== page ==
Clarke: The hazards are bloodborne pathogens and exposure to bodily fluids, infections, choking on the wee and psychological trauma. Provided appropriate consent and control measures were in place, they'd be unlikely to occur. Clearly defined consent protocols and making it easy to withdraw consent would help, as would health assessments, having a first aider present and clinical waste processes.

Likelihood: Rare.
Consequences: Major.
Overall risk rating: Low.

Dr French: Urine in your bladder should be sterile, and consuming it is no more risky than having unprotected oral sex with your partner. Theoretically, you could get infections like gonorrhoea and chlamydia, but it's unlikely.

Urinating on the Body

Clarke: Again, the hazards are bloodborne pathogens, exposure to bodily fluids and psychological trauma as well as urinary tract infections and open wounds. The main risk relates to the transmission of blood-borne viruses. Provided appropriate consent and control measures were in place, it would be unlikely to occur. Control measures that could be used are clearly defined consent protocols and ease of withdrawing consent, health assessments including those to confirm that there are no traces of BBV, making sure there's a first aider present and implementing strong clinical waste processes.

Likelihood: Rare.
Consequences: Major.
Overall risk rating: Low.

Dr French: It may seem odd to say, but this is one of the safest sorts of sex you can have in terms of sexually transmitted infection and HIV transmission.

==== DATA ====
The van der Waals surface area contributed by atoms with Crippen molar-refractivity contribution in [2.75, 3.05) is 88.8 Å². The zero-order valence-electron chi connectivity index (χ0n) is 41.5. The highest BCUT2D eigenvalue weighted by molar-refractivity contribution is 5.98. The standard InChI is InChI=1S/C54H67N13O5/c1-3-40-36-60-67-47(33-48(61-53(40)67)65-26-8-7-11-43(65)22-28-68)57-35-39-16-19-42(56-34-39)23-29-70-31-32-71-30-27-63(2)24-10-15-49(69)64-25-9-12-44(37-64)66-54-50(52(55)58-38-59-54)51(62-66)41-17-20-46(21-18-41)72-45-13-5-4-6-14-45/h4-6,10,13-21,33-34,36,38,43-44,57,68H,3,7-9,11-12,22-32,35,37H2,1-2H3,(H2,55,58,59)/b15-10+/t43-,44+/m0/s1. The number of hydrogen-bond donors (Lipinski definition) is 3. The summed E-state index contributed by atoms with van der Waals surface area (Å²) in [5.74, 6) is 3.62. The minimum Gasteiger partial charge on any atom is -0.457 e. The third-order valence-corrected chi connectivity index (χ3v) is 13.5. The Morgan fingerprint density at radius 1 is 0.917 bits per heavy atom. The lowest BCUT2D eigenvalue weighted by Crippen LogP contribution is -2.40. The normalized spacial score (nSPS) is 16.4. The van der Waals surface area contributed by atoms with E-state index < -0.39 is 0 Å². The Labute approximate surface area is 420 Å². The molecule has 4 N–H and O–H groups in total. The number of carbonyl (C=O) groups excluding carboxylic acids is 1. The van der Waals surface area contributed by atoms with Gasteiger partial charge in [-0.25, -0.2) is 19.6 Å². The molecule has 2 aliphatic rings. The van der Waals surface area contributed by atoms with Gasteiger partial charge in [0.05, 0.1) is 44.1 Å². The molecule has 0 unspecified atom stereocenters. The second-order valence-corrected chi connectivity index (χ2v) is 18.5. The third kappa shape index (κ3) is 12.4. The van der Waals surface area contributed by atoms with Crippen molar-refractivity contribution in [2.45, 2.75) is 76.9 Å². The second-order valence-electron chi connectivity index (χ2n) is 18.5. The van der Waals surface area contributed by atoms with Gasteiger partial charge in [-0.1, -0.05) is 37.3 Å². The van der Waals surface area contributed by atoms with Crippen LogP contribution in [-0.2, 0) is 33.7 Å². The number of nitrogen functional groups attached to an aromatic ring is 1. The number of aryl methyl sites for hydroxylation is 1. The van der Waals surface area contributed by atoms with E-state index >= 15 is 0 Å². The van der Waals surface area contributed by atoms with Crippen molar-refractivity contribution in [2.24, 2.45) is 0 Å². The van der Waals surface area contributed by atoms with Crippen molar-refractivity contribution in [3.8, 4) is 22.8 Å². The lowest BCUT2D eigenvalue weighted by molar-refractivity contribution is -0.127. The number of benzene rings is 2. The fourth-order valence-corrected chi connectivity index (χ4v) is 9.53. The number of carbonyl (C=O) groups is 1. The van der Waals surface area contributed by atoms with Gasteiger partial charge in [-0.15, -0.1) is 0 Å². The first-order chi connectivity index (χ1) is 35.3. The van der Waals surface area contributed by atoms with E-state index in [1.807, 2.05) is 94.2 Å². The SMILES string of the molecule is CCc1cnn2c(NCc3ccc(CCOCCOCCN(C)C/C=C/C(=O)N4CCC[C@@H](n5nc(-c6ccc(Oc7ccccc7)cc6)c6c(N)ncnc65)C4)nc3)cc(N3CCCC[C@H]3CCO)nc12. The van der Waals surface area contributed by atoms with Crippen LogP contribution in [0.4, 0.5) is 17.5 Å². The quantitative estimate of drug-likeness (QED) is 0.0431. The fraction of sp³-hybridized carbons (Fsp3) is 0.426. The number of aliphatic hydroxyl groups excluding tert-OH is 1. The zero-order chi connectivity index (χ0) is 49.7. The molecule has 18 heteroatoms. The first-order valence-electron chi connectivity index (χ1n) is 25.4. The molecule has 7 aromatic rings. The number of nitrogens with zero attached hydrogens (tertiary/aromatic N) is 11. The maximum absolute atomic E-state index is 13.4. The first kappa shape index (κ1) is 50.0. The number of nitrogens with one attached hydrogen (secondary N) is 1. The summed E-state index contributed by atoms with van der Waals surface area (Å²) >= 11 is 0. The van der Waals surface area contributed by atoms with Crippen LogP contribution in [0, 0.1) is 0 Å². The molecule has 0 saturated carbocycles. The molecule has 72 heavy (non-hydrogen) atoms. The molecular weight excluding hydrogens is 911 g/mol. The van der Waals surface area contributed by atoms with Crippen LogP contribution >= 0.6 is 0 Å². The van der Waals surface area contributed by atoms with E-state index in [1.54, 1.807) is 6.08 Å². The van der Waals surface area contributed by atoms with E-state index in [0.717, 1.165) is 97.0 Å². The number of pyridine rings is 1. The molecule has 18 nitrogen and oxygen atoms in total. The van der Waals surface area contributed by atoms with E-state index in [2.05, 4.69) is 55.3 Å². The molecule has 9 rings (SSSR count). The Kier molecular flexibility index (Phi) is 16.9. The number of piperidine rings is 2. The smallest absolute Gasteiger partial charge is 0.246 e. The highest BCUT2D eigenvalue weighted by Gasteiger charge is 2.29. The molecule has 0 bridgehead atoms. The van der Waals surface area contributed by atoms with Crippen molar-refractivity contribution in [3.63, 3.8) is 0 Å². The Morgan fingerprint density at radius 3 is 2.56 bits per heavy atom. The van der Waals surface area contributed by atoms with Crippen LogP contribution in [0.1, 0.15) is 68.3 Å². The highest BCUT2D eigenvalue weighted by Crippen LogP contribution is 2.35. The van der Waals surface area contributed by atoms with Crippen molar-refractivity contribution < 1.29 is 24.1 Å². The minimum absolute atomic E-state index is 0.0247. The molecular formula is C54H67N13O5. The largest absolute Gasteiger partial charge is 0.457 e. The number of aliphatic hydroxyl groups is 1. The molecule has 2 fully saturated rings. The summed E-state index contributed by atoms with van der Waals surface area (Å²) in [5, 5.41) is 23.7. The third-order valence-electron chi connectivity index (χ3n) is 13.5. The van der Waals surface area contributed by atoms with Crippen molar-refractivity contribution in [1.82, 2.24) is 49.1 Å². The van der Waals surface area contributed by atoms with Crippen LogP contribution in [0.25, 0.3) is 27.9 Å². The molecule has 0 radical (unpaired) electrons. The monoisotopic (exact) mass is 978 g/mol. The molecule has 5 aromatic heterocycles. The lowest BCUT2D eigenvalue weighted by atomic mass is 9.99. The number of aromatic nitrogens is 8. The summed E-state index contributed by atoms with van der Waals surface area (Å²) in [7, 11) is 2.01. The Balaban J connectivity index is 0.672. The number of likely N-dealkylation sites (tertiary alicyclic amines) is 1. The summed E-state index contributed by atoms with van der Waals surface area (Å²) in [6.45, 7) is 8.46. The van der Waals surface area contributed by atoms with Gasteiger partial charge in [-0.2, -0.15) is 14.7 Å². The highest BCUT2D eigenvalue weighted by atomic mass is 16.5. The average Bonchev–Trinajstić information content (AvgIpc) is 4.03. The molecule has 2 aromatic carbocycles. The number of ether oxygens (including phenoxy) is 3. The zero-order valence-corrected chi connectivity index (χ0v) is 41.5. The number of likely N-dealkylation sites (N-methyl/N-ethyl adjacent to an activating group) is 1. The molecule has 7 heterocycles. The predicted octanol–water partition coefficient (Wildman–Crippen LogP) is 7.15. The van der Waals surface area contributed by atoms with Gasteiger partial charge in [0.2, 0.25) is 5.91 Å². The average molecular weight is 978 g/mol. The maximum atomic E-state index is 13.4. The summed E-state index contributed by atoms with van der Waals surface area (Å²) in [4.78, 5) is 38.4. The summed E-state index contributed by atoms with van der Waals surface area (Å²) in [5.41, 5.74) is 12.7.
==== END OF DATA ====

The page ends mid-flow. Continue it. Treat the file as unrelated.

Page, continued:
Vomiting on the Body

Clarke: The hazards are bloodborne pathogens and exposure to bodily fluids, open wounds, choking, psychological trauma and physical harm. The main risk relates to the transmission of BBVs. Like lots of the other acts we've looked at, provided the appropriate consent and control measures were in place, the risks would be unlikely to occur.

Appropriate training on technique (inducing vomiting so as to not cause damage to the inner part of the mouth or throat and avoiding objects that could cause choking) could be used as a control measure, as could having a first aider there, and making sure there's a process for those in the scene to withdraw their consent at any time.

Likelihood: Rare.
Consequences: Major.
Overall risk rating: Low.

Dr French: Vomit on intact skin should be completely safe, as should vomiting on someone when you're otherwise well. I'm assuming that this isn't done when you have food poisoning!

Use of Excrement/Poo

Clarke: The hazards are bloodborne pathogens and exposure to bodily fluids, open wounds, choking if the poo's ingested and psychological trauma. The main risk relates to the transmission of BBVs. Provided the appropriate consent, lubrication (if required) and control measures were in place, they would be unlikely to occur.

You could keep things under control using clearly defined consent protocols and making sure it's easy for the actors to withdraw their consent to the scene, have a first aider present, handle clinical waste processes well and give those on-set appropriate training on technique – inducing the release of faeces so as not to cause damage to the inner part of the anus and avoiding object that could cause internal trauma, for example. Of course, an appropriate use of lubrications could help too.

Likelihood: Rare.
Consequences: Major.
Overall risk rating: Low.

Dr French: It may sound a bit gross, but there are plenty of people who enjoy this. The problem is that a whole lot of infections can be potentially transmitted from poo even if only a tiny amount is consumed. This includes things like hepatitis A and infections that can cause diarrhoea. At the moment in the UK, there's a particular problem with a gastroenteritis bacteria called shigella, which is being passed on in this way.

@NickChesterv / @_joelbenjamin_